Orchard grass (Dactylis glomerata) is a variety of bunch grass with deep roots and a somewhat variable appearance. Depending on the available soil moisture, it may be 18 to 48 inches tall, and its leaves may measure 3 to 17 inches long. The blades may be either flat or folded, while the spikelets can be either green or purple.
So how does one recognize orchard grass? There are a few characteristics that remain reliable regardless of growing conditions:
- The stems are upright, smooth, and hollow.
- The leaves are blue-green in color, tapering, and less than half an inch wide, with a conspicuous midvein on the underside.
- The leaf margins are fused together toward the base.
- The inflorescence has few major branches, and these spread stiffly.
- The oblong spikelets form one-sided clusters on short stalks and tend to be about a quarter of an inch long.
Orchard grass can be found from the Atlantic all the way to the eastern Great Plains, and even farther west where there is adequate rainfall (at least 11 inches annually). It occurs all across Kansas and can be found in nearly any type of habitat or soil.
The only conditions that orchard grass cannot adapt to are saline soils and high water tables. However, orchard grass is found in greatest profusion in areas with over 18 inches of annual precipitation, some shade, and fertile soil with a pH between 5.5 and 7.5.
Orchard grass is a cool-season perennial. Its growth begins in the spring almost as soon as the daytime temperatures start to increase, and its growth becomes explosive soon afterward. It pauses to flower in May and June.
This species survives heat and drought well thanks to its deep root system. Its growth does not resume until fall when the days grow shorter. This fall growth period is the time of greatest tiller formation. The grass remains standing through the winter.
Orchard grass was introduced to North America from Britain in the 1700s for pasture and hay. It adapted quite well and is now noted for its ability to spread rapidly, as well as for its tendency to attract Japanese and June beetles, which eat the roots.
But orchard grass is not entirely bad. It provides shelter for nesting birds in the breeding season, and it also serves as a cover for many types of wildlife in the winter. When actively growing, it is a favorite forage for deer.
This species is a hardy, digestible, and very palatable forage for all types of livestock when in a vegetative stage of growth. However, when planted with other grass it has a tendency to take over the pasture. Therefore, it is best seeded with legumes, which can hold their own and will provide the nitrogen orchard grass needs to thrive. (It is a great addition to alfalfa stands grown for hay.) Orchard grass should be seeded in spring or late summer at a rate of about 2 to 5 pounds per acre with legumes, 8 to 12 pounds per acre when seeded alone. Do not graze or cut orchard grass until the fall of the second growing season so that it has a chance to become established.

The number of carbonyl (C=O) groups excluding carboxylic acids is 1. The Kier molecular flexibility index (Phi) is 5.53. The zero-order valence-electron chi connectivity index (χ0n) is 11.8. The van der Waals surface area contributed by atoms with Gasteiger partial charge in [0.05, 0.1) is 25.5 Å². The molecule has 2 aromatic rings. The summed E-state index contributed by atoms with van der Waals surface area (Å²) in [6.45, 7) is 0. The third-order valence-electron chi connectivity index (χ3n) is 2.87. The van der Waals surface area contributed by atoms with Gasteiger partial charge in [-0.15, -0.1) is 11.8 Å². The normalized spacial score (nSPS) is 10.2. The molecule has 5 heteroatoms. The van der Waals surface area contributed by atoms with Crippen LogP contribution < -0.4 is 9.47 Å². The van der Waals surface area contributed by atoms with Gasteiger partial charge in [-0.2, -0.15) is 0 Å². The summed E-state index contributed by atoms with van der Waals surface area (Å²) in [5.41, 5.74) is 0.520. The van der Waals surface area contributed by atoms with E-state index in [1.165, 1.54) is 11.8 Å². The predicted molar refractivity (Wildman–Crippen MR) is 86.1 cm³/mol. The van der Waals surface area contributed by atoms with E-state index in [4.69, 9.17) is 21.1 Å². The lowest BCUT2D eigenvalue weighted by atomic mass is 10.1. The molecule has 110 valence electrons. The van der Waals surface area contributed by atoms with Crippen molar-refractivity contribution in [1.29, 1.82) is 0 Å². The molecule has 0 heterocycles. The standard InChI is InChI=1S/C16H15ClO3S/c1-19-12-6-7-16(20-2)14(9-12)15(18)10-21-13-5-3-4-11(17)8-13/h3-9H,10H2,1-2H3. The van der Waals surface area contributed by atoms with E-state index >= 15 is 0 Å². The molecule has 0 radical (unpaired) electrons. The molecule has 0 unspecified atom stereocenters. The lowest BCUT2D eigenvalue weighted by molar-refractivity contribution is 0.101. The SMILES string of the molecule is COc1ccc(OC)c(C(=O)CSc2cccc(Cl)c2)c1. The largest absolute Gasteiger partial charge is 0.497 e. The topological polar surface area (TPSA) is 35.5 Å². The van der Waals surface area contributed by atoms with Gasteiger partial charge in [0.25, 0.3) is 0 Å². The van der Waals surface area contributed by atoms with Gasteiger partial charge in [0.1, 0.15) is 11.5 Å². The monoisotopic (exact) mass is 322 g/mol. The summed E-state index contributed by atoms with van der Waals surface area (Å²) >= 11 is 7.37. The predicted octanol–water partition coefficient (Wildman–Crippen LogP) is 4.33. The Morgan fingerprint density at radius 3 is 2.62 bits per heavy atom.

From that point on, orchard grass can be grazed whenever it reaches a height between 6 and 10 inches, leaving a residual of 3 to 4 inches. (Allow it to mature and produce seed every few years, however.)
Orchard grass grown for hay should be harvested in the spring in the boot stage, the point at which the plant switches from leaf and stem growth to seed head production. Leave 4 to 5 inches of stubble behind. Let it rest 4 to 6 weeks before cutting again.
Also note that orchard grass is a good choice when planting for erosion control.
The primary disadvantage of orchard grass is that it is invasive and competitive. It will readily take over pastures, hay fields, and lawns. In lawns, it is particularly undesirable because of its light-colored tufts, which are not typically considered attractive.
Orchard grass pollen is known to cause hay fever.
The best way to remedy an orchard grass invasion is to prevent it in the first place. When seeding a pasture or hay field, use low rates of orchard grass and high rates of legume seeds to prevent the orchard grass from overrunning the place. When seeding lawns, look out for the “% other crop” in any seed mixes you purchase. Make sure that the number on the label never reads higher than 0.01%.
Established orchard grass is nearly impossible to eradicate. Hand-pulling is the most effective way to battle it in lawns. Beyond that, it can’t be conquered by much other than glyphosate.
Despite its variability, orchard grass is still fairly unique, particularly when in bloom. A familiarity with its idiosyncrasies should be all you need to identify it.
Parts of a Grass Plant: A Glossary
Definitions for technical terms used in this post.